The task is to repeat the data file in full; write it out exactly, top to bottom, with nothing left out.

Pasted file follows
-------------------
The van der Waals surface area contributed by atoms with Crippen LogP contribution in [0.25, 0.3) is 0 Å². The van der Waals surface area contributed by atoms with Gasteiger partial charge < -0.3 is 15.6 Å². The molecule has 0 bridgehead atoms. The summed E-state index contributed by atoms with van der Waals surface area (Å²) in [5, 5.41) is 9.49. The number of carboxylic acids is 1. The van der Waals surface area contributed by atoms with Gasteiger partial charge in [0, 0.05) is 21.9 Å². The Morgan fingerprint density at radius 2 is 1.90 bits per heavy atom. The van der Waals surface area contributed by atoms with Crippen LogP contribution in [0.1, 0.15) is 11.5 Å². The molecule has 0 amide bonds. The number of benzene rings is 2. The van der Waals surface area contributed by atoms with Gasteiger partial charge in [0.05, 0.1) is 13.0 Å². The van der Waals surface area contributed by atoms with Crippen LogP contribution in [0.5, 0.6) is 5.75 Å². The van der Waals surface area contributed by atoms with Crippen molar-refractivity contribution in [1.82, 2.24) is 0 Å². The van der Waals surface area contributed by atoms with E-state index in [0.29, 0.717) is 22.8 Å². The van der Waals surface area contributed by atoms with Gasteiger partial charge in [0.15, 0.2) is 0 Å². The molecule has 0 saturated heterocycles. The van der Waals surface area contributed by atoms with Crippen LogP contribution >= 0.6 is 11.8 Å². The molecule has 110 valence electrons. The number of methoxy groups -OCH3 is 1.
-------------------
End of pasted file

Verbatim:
The van der Waals surface area contributed by atoms with Crippen LogP contribution in [0.25, 0.3) is 0 Å². The van der Waals surface area contributed by atoms with Gasteiger partial charge < -0.3 is 15.6 Å². The molecule has 0 bridgehead atoms. The summed E-state index contributed by atoms with van der Waals surface area (Å²) in [5, 5.41) is 9.49. The number of carboxylic acids is 1. The van der Waals surface area contributed by atoms with Gasteiger partial charge in [0, 0.05) is 21.9 Å². The Morgan fingerprint density at radius 2 is 1.90 bits per heavy atom. The van der Waals surface area contributed by atoms with Crippen LogP contribution in [0.1, 0.15) is 11.5 Å². The molecule has 0 amide bonds. The number of benzene rings is 2. The van der Waals surface area contributed by atoms with Gasteiger partial charge in [0.05, 0.1) is 13.0 Å². The van der Waals surface area contributed by atoms with Crippen LogP contribution in [0.5, 0.6) is 5.75 Å². The van der Waals surface area contributed by atoms with Crippen molar-refractivity contribution in [1.82, 2.24) is 0 Å². The van der Waals surface area contributed by atoms with E-state index in [0.29, 0.717) is 22.8 Å². The van der Waals surface area contributed by atoms with Gasteiger partial charge in [0.15, 0.2) is 0 Å². The molecule has 0 saturated heterocycles. The van der Waals surface area contributed by atoms with Crippen LogP contribution >= 0.6 is 11.8 Å². The molecule has 110 valence electrons. The number of methoxy groups -OCH3 is 1.